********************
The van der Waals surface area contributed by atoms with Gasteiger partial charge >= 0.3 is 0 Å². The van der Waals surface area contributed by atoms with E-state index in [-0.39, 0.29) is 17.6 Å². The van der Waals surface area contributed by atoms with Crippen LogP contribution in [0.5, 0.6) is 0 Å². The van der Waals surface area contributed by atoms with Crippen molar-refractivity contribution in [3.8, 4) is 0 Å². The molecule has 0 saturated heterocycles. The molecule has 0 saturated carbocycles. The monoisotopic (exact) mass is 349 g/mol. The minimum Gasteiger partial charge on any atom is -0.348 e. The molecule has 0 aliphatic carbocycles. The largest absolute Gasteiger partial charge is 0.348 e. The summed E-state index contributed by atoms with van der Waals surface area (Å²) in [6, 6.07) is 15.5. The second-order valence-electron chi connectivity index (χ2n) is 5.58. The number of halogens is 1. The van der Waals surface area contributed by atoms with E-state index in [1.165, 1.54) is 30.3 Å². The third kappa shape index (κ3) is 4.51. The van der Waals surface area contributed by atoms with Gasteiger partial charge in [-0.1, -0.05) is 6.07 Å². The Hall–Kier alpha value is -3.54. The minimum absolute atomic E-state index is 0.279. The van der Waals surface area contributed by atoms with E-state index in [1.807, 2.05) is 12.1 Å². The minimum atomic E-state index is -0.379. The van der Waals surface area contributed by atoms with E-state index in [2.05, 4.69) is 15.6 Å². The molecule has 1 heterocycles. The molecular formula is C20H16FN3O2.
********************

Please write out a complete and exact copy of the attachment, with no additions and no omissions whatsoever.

The van der Waals surface area contributed by atoms with Gasteiger partial charge >= 0.3 is 0 Å². The van der Waals surface area contributed by atoms with E-state index in [-0.39, 0.29) is 17.6 Å². The van der Waals surface area contributed by atoms with Crippen LogP contribution in [0.5, 0.6) is 0 Å². The van der Waals surface area contributed by atoms with Crippen molar-refractivity contribution in [3.8, 4) is 0 Å². The molecule has 0 saturated heterocycles. The molecule has 0 saturated carbocycles. The monoisotopic (exact) mass is 349 g/mol. The minimum Gasteiger partial charge on any atom is -0.348 e. The molecule has 0 aliphatic carbocycles. The largest absolute Gasteiger partial charge is 0.348 e. The summed E-state index contributed by atoms with van der Waals surface area (Å²) in [6, 6.07) is 15.5. The second-order valence-electron chi connectivity index (χ2n) is 5.58. The number of halogens is 1. The van der Waals surface area contributed by atoms with E-state index in [1.165, 1.54) is 30.3 Å². The third kappa shape index (κ3) is 4.51. The van der Waals surface area contributed by atoms with Gasteiger partial charge in [-0.1, -0.05) is 6.07 Å². The Hall–Kier alpha value is -3.54. The minimum absolute atomic E-state index is 0.279. The van der Waals surface area contributed by atoms with E-state index in [1.807, 2.05) is 12.1 Å². The minimum atomic E-state index is -0.379. The van der Waals surface area contributed by atoms with E-state index in [2.05, 4.69) is 15.6 Å². The molecule has 1 heterocycles. The molecular formula is C20H16FN3O2.